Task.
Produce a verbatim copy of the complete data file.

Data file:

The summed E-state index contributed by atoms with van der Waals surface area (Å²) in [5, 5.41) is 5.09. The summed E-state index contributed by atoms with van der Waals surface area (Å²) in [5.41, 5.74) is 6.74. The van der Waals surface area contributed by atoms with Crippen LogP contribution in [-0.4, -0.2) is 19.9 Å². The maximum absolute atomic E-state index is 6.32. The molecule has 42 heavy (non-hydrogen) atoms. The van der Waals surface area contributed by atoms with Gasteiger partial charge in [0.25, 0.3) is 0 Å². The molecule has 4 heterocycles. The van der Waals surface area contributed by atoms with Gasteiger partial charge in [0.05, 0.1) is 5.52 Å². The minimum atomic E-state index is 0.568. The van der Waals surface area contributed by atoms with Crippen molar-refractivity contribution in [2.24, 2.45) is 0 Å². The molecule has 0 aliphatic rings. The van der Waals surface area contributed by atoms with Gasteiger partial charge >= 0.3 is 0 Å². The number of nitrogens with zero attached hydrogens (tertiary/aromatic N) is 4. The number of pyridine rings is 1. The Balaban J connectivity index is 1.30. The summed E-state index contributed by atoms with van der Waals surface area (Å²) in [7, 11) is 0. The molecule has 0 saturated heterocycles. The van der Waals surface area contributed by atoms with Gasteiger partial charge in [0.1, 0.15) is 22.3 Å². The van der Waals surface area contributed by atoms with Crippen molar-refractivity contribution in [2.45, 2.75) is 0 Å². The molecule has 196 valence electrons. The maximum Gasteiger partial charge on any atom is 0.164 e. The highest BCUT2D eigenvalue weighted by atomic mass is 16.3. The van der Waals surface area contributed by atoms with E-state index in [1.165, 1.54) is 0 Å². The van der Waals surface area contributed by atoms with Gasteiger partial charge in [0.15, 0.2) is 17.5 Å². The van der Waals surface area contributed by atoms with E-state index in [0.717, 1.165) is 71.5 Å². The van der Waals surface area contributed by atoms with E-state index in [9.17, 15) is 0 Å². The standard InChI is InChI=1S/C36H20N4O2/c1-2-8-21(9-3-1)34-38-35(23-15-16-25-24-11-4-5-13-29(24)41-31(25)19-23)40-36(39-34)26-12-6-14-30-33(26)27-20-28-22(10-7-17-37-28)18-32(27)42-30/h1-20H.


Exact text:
The summed E-state index contributed by atoms with van der Waals surface area (Å²) in [5, 5.41) is 5.09. The summed E-state index contributed by atoms with van der Waals surface area (Å²) in [5.41, 5.74) is 6.74. The van der Waals surface area contributed by atoms with Crippen LogP contribution in [-0.4, -0.2) is 19.9 Å². The maximum absolute atomic E-state index is 6.32. The molecule has 42 heavy (non-hydrogen) atoms. The van der Waals surface area contributed by atoms with Gasteiger partial charge in [0.25, 0.3) is 0 Å². The molecule has 4 heterocycles. The van der Waals surface area contributed by atoms with Gasteiger partial charge in [0.05, 0.1) is 5.52 Å². The minimum atomic E-state index is 0.568. The van der Waals surface area contributed by atoms with Crippen molar-refractivity contribution in [2.24, 2.45) is 0 Å². The molecule has 0 aliphatic rings. The van der Waals surface area contributed by atoms with Gasteiger partial charge >= 0.3 is 0 Å². The number of nitrogens with zero attached hydrogens (tertiary/aromatic N) is 4. The number of pyridine rings is 1. The Balaban J connectivity index is 1.30. The summed E-state index contributed by atoms with van der Waals surface area (Å²) in [7, 11) is 0. The molecule has 0 saturated heterocycles. The van der Waals surface area contributed by atoms with Gasteiger partial charge in [0.1, 0.15) is 22.3 Å². The van der Waals surface area contributed by atoms with Crippen molar-refractivity contribution in [2.45, 2.75) is 0 Å². The molecule has 196 valence electrons. The maximum Gasteiger partial charge on any atom is 0.164 e. The highest BCUT2D eigenvalue weighted by atomic mass is 16.3. The van der Waals surface area contributed by atoms with E-state index in [1.165, 1.54) is 0 Å². The van der Waals surface area contributed by atoms with Gasteiger partial charge in [0.15, 0.2) is 17.5 Å². The van der Waals surface area contributed by atoms with E-state index in [0.717, 1.165) is 71.5 Å². The van der Waals surface area contributed by atoms with E-state index in [9.17, 15) is 0 Å². The standard InChI is InChI=1S/C36H20N4O2/c1-2-8-21(9-3-1)34-38-35(23-15-16-25-24-11-4-5-13-29(24)41-31(25)19-23)40-36(39-34)26-12-6-14-30-33(26)27-20-28-22(10-7-17-37-28)18-32(27)42-30/h1-20H.